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Volume 2, Issue 2 (2022) –

Cover Picture: Aims: Cerebral amyloid burdens may be found in otherwise cognitively intact adults, often not showing worsening deficits with passing years. Alzheimer’s transgenic rodents have been widely used to investigate this phenomenon, but a spontaneous disorder in other animals, such as dogs that cohabit with humans and thus may have some shared environmental risks, may contribute and offer opportunities not possible in the smaller laboratory animals. In animals, the spontaneous disorder most comparable to Alzheimer’s disease (AD) affects mature to aged dogs and is designated canine cognitive dysfunction. Motivated by AD, many studies have revealed that amyloid progressively accumulates in the canine central nervous system, including the retina. Here, we investigated whether deposits of amyloid and/or tau can be found in the canine retina of neurologically normal animals from the first year of life to the elderly. Suppose canine ocular amyloid and tau are present from early life. In that case, that raises the question of whether similar patterns of accumulation occur in man, whether as part of aging, AD, or other.
Methods: This study used eye tissues from 30 dogs with a variety of ophthalmic or other orbital disorders, of which 7/30 were 1-2 years old. Tissues were subdivided into dogs of three different age groups: young (1-5 years old), middle (6-10 years old), and old (≥ 11 years old).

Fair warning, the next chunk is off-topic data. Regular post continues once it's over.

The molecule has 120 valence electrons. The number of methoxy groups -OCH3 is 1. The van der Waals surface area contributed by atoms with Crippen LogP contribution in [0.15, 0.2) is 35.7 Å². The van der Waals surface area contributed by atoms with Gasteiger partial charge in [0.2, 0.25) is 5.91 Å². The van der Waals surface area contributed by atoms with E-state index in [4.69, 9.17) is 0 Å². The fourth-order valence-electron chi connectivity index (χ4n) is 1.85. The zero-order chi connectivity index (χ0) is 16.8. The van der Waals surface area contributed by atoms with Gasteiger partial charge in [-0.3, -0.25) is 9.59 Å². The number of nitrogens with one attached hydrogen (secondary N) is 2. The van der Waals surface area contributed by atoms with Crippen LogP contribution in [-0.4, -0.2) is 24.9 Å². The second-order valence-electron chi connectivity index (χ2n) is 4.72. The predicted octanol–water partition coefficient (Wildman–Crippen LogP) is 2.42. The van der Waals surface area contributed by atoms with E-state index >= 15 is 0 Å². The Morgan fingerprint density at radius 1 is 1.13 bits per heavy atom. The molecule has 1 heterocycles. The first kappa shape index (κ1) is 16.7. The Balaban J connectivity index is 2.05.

Results: Following immunostaining of tissue sections with nanobodies against retinal Aβ1-40 and Aβ1-42 oligomers, and antibodies against Aβ plaques (Aβp) and hyperphosphorylated Tau (p-Tau), our investigations revealed that accumulation of Aβ1-40 and Aβ1-42 oligomers were widespread in the retina in all age groups. In contrast, Aβp were detected in the middle and old age groups but not in the young age group. Furthermore, p-Tau staining was observed in four old dogs only, while other dogs were p-Tau free. Interestingly, both Aβo and Aβp co-localized in the middle and old age groups of dogs. Moreover, diffuse granular p-Tau co-localized with intracellular Aβo in the old age group. Finally, we also observed co-localization of Aβo and Aβp in the retinal vasculature which might be similar to cerebral amyloid angiopathy associated with AD.
Conclusion: As far as we know, the presence of amyloid and tau in the canine retina is hitherto unreported. If similar, early-in-life subclinical retinal deposits occur in a human cohort perhaps identified by AD genetic risk factors, following this group may offer the prospect of preclinical therapeutic intervention in imminent dementia, a strategy recognized as likely necessary to impact this burgeoning disorder.
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